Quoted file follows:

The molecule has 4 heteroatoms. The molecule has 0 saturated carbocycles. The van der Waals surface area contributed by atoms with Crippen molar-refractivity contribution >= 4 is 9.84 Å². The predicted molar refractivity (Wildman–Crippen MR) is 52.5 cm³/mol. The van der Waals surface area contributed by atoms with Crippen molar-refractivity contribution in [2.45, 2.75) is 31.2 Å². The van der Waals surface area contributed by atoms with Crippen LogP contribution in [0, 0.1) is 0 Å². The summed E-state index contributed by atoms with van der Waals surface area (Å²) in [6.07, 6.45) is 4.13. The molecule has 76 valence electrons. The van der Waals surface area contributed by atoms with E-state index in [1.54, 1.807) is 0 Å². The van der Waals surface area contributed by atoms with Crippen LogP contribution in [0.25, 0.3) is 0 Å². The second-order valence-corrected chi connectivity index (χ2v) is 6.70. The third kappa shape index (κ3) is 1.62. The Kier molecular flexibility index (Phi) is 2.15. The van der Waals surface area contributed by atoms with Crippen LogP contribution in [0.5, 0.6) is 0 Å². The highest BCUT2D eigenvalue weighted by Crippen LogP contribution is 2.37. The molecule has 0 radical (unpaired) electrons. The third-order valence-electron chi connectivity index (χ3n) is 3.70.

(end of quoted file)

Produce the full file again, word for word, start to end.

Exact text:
The molecule has 4 heteroatoms. The molecule has 0 saturated carbocycles. The van der Waals surface area contributed by atoms with Crippen molar-refractivity contribution >= 4 is 9.84 Å². The predicted molar refractivity (Wildman–Crippen MR) is 52.5 cm³/mol. The van der Waals surface area contributed by atoms with Crippen molar-refractivity contribution in [2.45, 2.75) is 31.2 Å². The van der Waals surface area contributed by atoms with Crippen LogP contribution in [0, 0.1) is 0 Å². The summed E-state index contributed by atoms with van der Waals surface area (Å²) in [6.07, 6.45) is 4.13. The molecule has 76 valence electrons. The van der Waals surface area contributed by atoms with E-state index in [1.54, 1.807) is 0 Å². The van der Waals surface area contributed by atoms with Crippen LogP contribution in [0.25, 0.3) is 0 Å². The second-order valence-corrected chi connectivity index (χ2v) is 6.70. The third kappa shape index (κ3) is 1.62. The Kier molecular flexibility index (Phi) is 2.15. The van der Waals surface area contributed by atoms with Crippen LogP contribution in [0.5, 0.6) is 0 Å². The highest BCUT2D eigenvalue weighted by Crippen LogP contribution is 2.37. The molecule has 0 radical (unpaired) electrons. The third-order valence-electron chi connectivity index (χ3n) is 3.70.